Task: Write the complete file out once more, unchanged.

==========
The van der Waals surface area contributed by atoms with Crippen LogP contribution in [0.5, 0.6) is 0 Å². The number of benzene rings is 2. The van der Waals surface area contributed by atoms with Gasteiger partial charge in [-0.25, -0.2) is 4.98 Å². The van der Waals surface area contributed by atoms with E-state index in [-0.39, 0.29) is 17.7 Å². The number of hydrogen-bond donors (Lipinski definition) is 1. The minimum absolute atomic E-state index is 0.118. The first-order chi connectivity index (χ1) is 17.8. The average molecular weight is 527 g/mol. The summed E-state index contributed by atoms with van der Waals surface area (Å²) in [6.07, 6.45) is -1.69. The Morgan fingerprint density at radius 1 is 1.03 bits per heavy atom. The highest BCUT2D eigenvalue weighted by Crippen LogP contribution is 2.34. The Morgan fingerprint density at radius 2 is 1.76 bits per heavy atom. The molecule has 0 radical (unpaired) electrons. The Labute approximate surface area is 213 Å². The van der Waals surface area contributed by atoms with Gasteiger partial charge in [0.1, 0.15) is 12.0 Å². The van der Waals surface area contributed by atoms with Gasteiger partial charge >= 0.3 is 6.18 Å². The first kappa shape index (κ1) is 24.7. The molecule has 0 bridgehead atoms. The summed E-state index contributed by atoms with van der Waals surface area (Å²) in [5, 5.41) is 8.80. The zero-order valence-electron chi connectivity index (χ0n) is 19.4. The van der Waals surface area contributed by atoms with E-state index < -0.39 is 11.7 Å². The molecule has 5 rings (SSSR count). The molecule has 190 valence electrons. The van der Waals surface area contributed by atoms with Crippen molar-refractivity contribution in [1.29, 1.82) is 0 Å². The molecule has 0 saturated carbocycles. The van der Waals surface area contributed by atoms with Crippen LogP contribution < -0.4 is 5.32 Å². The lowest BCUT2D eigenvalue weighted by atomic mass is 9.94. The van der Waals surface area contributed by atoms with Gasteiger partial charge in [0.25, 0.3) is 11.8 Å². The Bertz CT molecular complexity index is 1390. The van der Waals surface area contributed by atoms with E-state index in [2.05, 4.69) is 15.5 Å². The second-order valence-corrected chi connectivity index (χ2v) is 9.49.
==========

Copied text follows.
The van der Waals surface area contributed by atoms with Crippen LogP contribution in [0.5, 0.6) is 0 Å². The number of benzene rings is 2. The van der Waals surface area contributed by atoms with Gasteiger partial charge in [-0.25, -0.2) is 4.98 Å². The van der Waals surface area contributed by atoms with E-state index in [-0.39, 0.29) is 17.7 Å². The number of hydrogen-bond donors (Lipinski definition) is 1. The minimum absolute atomic E-state index is 0.118. The first-order chi connectivity index (χ1) is 17.8. The average molecular weight is 527 g/mol. The summed E-state index contributed by atoms with van der Waals surface area (Å²) in [6.07, 6.45) is -1.69. The Morgan fingerprint density at radius 1 is 1.03 bits per heavy atom. The highest BCUT2D eigenvalue weighted by Crippen LogP contribution is 2.34. The Morgan fingerprint density at radius 2 is 1.76 bits per heavy atom. The molecule has 0 radical (unpaired) electrons. The Labute approximate surface area is 213 Å². The van der Waals surface area contributed by atoms with Gasteiger partial charge in [0.1, 0.15) is 12.0 Å². The van der Waals surface area contributed by atoms with Gasteiger partial charge >= 0.3 is 6.18 Å². The first kappa shape index (κ1) is 24.7. The molecule has 0 bridgehead atoms. The summed E-state index contributed by atoms with van der Waals surface area (Å²) in [5, 5.41) is 8.80. The zero-order valence-electron chi connectivity index (χ0n) is 19.4. The van der Waals surface area contributed by atoms with E-state index < -0.39 is 11.7 Å². The molecule has 5 rings (SSSR count). The molecule has 190 valence electrons. The van der Waals surface area contributed by atoms with Crippen molar-refractivity contribution in [1.29, 1.82) is 0 Å². The molecule has 0 saturated carbocycles. The van der Waals surface area contributed by atoms with Crippen LogP contribution < -0.4 is 5.32 Å². The lowest BCUT2D eigenvalue weighted by atomic mass is 9.94. The van der Waals surface area contributed by atoms with Gasteiger partial charge in [0.25, 0.3) is 11.8 Å². The Bertz CT molecular complexity index is 1390. The van der Waals surface area contributed by atoms with E-state index in [2.05, 4.69) is 15.5 Å². The second-order valence-corrected chi connectivity index (χ2v) is 9.49.